East Liberty development remains in limbo |

East Liberty development remains in limbo

A dispute over the configuration of an East Liberty park has stalled plans for a major residential and commercial development along Penn Avenue.

Pittsburgh City Council on Tuesday again delayed a vote on rezoning the site of Penn Plaza Apartments between South Negley and South Euclid avenues from residential to mixed use. Members rescheduled the vote for Wednesday, but say it likely will be postponed.

Pennley Park South, which owns the property, has plans for an access street that would lop off about one-third of Enright Parklet.

Residents have opposed the plan, and city officials said they hope to negotiate a compromise.

“We won’t accept for a developer to come in and say we’re going to build a road here across public land without a robust public discussion,” said Kevin Acklin, Mayor Bill Peduto’s chief of staff. “… We’re still committed to finding a solution.”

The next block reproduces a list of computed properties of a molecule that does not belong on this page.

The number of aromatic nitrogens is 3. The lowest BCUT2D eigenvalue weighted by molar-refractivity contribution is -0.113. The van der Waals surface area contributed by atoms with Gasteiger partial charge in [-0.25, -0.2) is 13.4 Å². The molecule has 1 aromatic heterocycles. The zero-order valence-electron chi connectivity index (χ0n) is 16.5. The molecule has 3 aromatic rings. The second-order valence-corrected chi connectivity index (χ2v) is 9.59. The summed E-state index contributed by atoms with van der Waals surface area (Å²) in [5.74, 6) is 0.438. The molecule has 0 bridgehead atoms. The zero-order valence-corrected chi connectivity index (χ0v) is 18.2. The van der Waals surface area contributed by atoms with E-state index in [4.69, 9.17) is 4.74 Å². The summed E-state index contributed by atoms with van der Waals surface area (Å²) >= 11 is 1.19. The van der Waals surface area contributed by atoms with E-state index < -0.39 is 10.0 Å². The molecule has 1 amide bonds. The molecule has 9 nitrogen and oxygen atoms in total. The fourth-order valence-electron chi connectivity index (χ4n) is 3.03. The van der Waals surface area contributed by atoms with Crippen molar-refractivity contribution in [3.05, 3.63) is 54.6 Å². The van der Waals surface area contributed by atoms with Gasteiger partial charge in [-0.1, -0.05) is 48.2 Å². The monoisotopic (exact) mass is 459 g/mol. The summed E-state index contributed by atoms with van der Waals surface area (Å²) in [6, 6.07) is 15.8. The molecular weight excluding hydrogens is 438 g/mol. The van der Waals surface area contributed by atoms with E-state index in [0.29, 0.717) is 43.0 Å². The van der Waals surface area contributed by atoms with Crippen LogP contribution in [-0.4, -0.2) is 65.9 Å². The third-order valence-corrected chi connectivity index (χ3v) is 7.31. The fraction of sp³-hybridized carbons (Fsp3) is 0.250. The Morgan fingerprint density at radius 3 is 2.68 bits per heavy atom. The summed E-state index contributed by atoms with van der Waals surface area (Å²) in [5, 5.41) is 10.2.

Downtown attorney Jonathan Kamin, who represents Pennley Park, said the development would include additional public green space to make up for the loss.

It includes a public space on Penn Avenue, a tree-lined walkway from Penn to the park and a grassy area from South Negley to the park.

The Pittsburgh Planning Commission required the developer to maintain at least 2.2 acres of green space, equal to that of the park.

“Our proposal provides them with park space equal to the current size of Enright Parklet with 91,000 square feet of contiguous park space and the park on Penn Avenue, which is what they’ve always requested,” Kamin said.

Pennley Park plans to demolish the two Penn Plaza buildings and replace them with two new buildings of affordable and market-rate apartments and ground-floor retail space.

Enright Parklet is tucked behind the two existing buildings.

Residents have lobbied the city to retain the park, saying it provides a critical space for recreation in a densely populated area.

“We really believe that it’s such a large site surrounded by so many streets that there are a lot of ways to access the site,” said Angelique Bamberg, 46, of East Liberty, a member of the Enright Parklet Neighborhood Association. “We believe there are a lot of ways for them to preserve the park and have a really nice development site.”

Bob Bauder is a Tribune-Review staff writer. Reach him at 412-765-2312 or [email protected].

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